But around this same time in human history, a new digital trend emerged. A social utility that would enhance the searchability of online content whilst perfectly curating relevant and aligned subject matter into central information hubs based on common topics. Or so they thought.

Enter, the “hashtag”.

The # symbol has been employed in the information technology space since around the 1970’s, but found its ultimate home in July 2009 when Twitter began to hyperlink all hashtags in tweets. Hashtags became useful metadata tags that made it easier for users of certain social networks or microblogging services to find messages with specific themes or content. It was new, it was exciting, it was an easy way for brands to engage with consumers via a personalised and centralised platform. Or so they thought.

It appears that no online phenomena has been as over-used yet poorly-utilised by brands than the hashtag. What was once a focussed channel through which companies could share content and invite their consumers to join in the conversation – enabling their audience to share their own creativity and build relationships with the brand – has now become a farcical fad on the verge of redundancy, much like its cousin, the QR code. There are a myriad of examples of brands trying to engage with audiences via ill-advised hashtags, but one instance I witnessed over the summer perfectly encapsulated how brands are losing touch with how best to exploit a hashtag’s inherent function for marketing purposes.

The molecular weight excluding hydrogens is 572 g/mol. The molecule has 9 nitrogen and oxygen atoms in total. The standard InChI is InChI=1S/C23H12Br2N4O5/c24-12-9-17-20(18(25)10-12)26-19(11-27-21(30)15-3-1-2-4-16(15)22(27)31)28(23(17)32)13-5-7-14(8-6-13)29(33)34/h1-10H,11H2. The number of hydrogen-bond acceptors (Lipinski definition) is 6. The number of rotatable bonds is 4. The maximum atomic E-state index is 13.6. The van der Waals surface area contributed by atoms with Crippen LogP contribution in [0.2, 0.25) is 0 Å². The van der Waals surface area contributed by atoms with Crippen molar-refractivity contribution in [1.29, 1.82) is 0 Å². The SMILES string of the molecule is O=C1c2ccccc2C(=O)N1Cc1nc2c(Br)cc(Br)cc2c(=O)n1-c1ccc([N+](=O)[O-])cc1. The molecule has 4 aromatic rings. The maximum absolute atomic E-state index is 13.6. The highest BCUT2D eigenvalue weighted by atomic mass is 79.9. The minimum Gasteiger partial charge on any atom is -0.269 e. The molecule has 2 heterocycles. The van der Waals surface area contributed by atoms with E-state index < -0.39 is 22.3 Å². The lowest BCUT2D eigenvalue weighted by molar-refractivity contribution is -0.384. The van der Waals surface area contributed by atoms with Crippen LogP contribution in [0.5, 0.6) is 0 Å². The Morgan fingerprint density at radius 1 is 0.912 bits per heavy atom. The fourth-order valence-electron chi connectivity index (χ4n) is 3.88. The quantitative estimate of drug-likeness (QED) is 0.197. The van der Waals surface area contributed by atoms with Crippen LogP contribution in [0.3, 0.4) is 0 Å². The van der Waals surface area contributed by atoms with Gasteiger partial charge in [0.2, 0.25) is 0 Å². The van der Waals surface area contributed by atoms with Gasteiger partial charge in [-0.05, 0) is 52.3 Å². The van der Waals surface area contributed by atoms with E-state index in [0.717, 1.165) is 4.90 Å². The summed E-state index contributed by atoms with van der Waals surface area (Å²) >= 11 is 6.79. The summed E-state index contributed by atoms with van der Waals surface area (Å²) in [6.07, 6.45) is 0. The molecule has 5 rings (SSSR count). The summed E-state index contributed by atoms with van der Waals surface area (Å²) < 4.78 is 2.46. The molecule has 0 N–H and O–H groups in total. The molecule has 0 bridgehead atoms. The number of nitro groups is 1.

I was on holiday in Hong Kong, the capitalist centre of the communist world; naturally, I was out shopping in one of the many commercial megaplexs on offer. I walked past a particular fashion label and noticed that they had massive posters scattered around their store with a single word printed on each poster. Plastered all across the shop was the clunky phrase – #ImPerfect.